A Failure to Protect Our Troops

The Bush administration and military leaders in Washington are always claiming that they will do anything to support American troops fighting in Iraq. That makes it all the more infuriating to learn that, for more than two years, the Pentagon largely ignored urgent requests from field commanders for better armor-protected vehicles that could have saved untold lives and limbs.

Improvised explosive devices, or I.E.D.'s, can blast through the flat underbelly of the military's standard Humvees, maiming and killing the soldiers within. These devices, a low-tech response to America's overwhelming military power, are now causing 70 percent to 80 percent of the American combat deaths in Iraq.

More than two years ago, according to newly disclosed documents, Marine commanders in Al Anbar Province, a center of the Sunni insurgency, submitted an urgent request for more than 1,100 Mine Resistant Ambush Protected Vehicles, or MRAPs, that have V-shaped bottoms able to deflect blasts from below. For reasons yet to be satisfactorily explained, military officials initially sat on the request and then ordered relatively few.

Some, second-guessing the judgment of the battlefield commanders, apparently felt that Humvees with upgraded armor could do the job. Others may have been reluctant to invest billions of dollars in vehicles that might have little use after Iraq. Turf battles were probably also a factor, as a large-scale purchase might threaten future weapons programs. But Iraq is the war that Americans are fighting and dying in today.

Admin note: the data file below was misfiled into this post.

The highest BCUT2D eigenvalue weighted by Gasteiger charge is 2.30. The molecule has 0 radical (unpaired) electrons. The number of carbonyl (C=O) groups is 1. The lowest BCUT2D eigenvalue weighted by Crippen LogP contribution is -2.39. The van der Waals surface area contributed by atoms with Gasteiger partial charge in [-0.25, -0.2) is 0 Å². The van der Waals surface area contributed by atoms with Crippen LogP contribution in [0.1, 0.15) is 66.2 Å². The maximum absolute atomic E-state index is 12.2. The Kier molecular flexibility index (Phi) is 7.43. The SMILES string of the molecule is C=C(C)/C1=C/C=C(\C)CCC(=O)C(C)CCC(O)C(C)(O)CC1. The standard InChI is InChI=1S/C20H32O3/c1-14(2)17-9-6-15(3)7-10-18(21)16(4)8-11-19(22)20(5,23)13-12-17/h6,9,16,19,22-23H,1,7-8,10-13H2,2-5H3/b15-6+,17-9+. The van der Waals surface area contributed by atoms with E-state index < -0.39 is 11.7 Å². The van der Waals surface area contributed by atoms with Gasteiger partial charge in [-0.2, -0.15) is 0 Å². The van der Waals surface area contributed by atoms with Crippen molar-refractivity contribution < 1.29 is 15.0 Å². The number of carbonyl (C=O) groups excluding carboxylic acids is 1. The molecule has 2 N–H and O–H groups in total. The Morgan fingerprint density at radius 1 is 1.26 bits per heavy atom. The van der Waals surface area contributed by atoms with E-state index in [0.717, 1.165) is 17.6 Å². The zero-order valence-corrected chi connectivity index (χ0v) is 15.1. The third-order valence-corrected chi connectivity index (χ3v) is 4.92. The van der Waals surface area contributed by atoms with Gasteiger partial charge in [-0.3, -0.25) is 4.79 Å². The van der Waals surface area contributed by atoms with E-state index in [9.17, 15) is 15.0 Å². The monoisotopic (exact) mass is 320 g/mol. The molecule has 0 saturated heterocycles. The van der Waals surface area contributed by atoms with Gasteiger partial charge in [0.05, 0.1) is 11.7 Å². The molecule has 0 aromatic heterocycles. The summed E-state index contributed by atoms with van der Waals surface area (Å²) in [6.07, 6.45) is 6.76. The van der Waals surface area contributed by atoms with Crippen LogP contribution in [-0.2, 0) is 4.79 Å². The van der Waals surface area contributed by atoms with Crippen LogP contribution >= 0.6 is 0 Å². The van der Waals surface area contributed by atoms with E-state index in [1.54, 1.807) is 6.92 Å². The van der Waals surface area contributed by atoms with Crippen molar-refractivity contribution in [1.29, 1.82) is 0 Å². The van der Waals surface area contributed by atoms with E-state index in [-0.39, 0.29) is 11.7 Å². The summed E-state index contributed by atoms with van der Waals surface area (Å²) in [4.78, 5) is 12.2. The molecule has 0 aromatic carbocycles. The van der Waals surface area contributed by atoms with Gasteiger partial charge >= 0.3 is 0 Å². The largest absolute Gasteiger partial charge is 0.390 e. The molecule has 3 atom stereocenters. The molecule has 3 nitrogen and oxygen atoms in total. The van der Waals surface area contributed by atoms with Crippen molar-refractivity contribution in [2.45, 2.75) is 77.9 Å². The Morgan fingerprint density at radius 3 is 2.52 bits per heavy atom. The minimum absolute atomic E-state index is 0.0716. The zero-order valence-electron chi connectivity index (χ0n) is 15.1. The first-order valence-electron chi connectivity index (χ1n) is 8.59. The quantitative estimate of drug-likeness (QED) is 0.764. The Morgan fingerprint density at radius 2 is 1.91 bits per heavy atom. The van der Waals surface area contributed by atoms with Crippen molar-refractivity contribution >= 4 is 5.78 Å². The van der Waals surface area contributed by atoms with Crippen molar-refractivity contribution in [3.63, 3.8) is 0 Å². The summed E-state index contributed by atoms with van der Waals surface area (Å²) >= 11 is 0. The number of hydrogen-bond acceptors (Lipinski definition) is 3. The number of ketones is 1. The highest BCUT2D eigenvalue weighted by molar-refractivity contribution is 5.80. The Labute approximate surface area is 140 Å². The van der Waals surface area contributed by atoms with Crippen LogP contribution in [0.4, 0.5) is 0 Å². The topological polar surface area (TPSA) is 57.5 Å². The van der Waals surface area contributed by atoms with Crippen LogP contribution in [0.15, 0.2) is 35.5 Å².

Only now are Pentagon leaders, prodded by Senator Joseph R. Biden Jr. and other critics on Capitol Hill, rushing to ramp up production. Congress has accelerated funding to buy more than 7,000 of the vehicles by early next year, and the military services are seeking some 21,000 in all, at a cost that could exceed $20 billion. Defense Secretary Robert Gates has declared his determination to "produce as many of these vehicles and get them into the field as fast as possible," though the precise number needed has yet to be established.

Unfortunately, the MRAPs will remain vulnerable to the deadliest I.E.D.'s, known as "explosively formed penetrators," which destroy vehicles from the side. The military is looking for ways to add armor to the MRAPs and is testing another new vehicle to counter that threat.

If the small companies that make these vehicles are not able to produce the quantities needed quickly, President Bush and Secretary Gates ought to make this a crash program and enlist major manufacturers.

There can be no excuse for failing to provide the best possible protection for American troops in this disastrous war.